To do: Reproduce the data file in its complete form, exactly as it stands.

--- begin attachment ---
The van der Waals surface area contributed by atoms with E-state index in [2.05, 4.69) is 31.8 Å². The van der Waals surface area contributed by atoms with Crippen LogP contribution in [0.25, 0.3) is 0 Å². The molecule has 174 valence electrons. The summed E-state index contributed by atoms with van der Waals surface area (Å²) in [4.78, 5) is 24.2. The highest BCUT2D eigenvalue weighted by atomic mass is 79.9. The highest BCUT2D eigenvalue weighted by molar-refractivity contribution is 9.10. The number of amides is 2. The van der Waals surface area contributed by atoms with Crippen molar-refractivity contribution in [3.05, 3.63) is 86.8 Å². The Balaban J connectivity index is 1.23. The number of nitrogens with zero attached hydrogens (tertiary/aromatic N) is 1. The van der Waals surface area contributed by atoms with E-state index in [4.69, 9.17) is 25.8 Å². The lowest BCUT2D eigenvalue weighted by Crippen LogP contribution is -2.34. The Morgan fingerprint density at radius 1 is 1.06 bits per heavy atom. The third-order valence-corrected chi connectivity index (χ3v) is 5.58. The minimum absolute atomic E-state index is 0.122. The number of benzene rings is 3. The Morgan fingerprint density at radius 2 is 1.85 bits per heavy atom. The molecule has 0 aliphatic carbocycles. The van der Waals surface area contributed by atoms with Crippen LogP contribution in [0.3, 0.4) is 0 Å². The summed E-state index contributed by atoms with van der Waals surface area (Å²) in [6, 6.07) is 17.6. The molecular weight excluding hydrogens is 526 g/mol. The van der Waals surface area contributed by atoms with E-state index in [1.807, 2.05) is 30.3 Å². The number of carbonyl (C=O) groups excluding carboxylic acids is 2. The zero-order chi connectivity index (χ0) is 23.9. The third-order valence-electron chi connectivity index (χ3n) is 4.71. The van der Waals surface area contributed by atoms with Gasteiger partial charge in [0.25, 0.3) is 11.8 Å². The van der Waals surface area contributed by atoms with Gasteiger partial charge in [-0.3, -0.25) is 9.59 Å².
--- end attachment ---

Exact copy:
The van der Waals surface area contributed by atoms with E-state index in [2.05, 4.69) is 31.8 Å². The van der Waals surface area contributed by atoms with Crippen LogP contribution in [0.25, 0.3) is 0 Å². The molecule has 174 valence electrons. The summed E-state index contributed by atoms with van der Waals surface area (Å²) in [4.78, 5) is 24.2. The highest BCUT2D eigenvalue weighted by atomic mass is 79.9. The highest BCUT2D eigenvalue weighted by molar-refractivity contribution is 9.10. The number of amides is 2. The van der Waals surface area contributed by atoms with Crippen molar-refractivity contribution in [3.05, 3.63) is 86.8 Å². The Balaban J connectivity index is 1.23. The number of nitrogens with zero attached hydrogens (tertiary/aromatic N) is 1. The van der Waals surface area contributed by atoms with E-state index in [4.69, 9.17) is 25.8 Å². The lowest BCUT2D eigenvalue weighted by Crippen LogP contribution is -2.34. The Morgan fingerprint density at radius 1 is 1.06 bits per heavy atom. The third-order valence-corrected chi connectivity index (χ3v) is 5.58. The minimum absolute atomic E-state index is 0.122. The number of benzene rings is 3. The Morgan fingerprint density at radius 2 is 1.85 bits per heavy atom. The molecule has 0 aliphatic carbocycles. The van der Waals surface area contributed by atoms with Crippen LogP contribution in [0.3, 0.4) is 0 Å². The summed E-state index contributed by atoms with van der Waals surface area (Å²) in [6, 6.07) is 17.6. The molecular weight excluding hydrogens is 526 g/mol. The van der Waals surface area contributed by atoms with E-state index in [1.807, 2.05) is 30.3 Å². The number of carbonyl (C=O) groups excluding carboxylic acids is 2. The zero-order chi connectivity index (χ0) is 23.9. The third-order valence-electron chi connectivity index (χ3n) is 4.71. The van der Waals surface area contributed by atoms with Gasteiger partial charge in [0.25, 0.3) is 11.8 Å². The van der Waals surface area contributed by atoms with Gasteiger partial charge in [-0.3, -0.25) is 9.59 Å².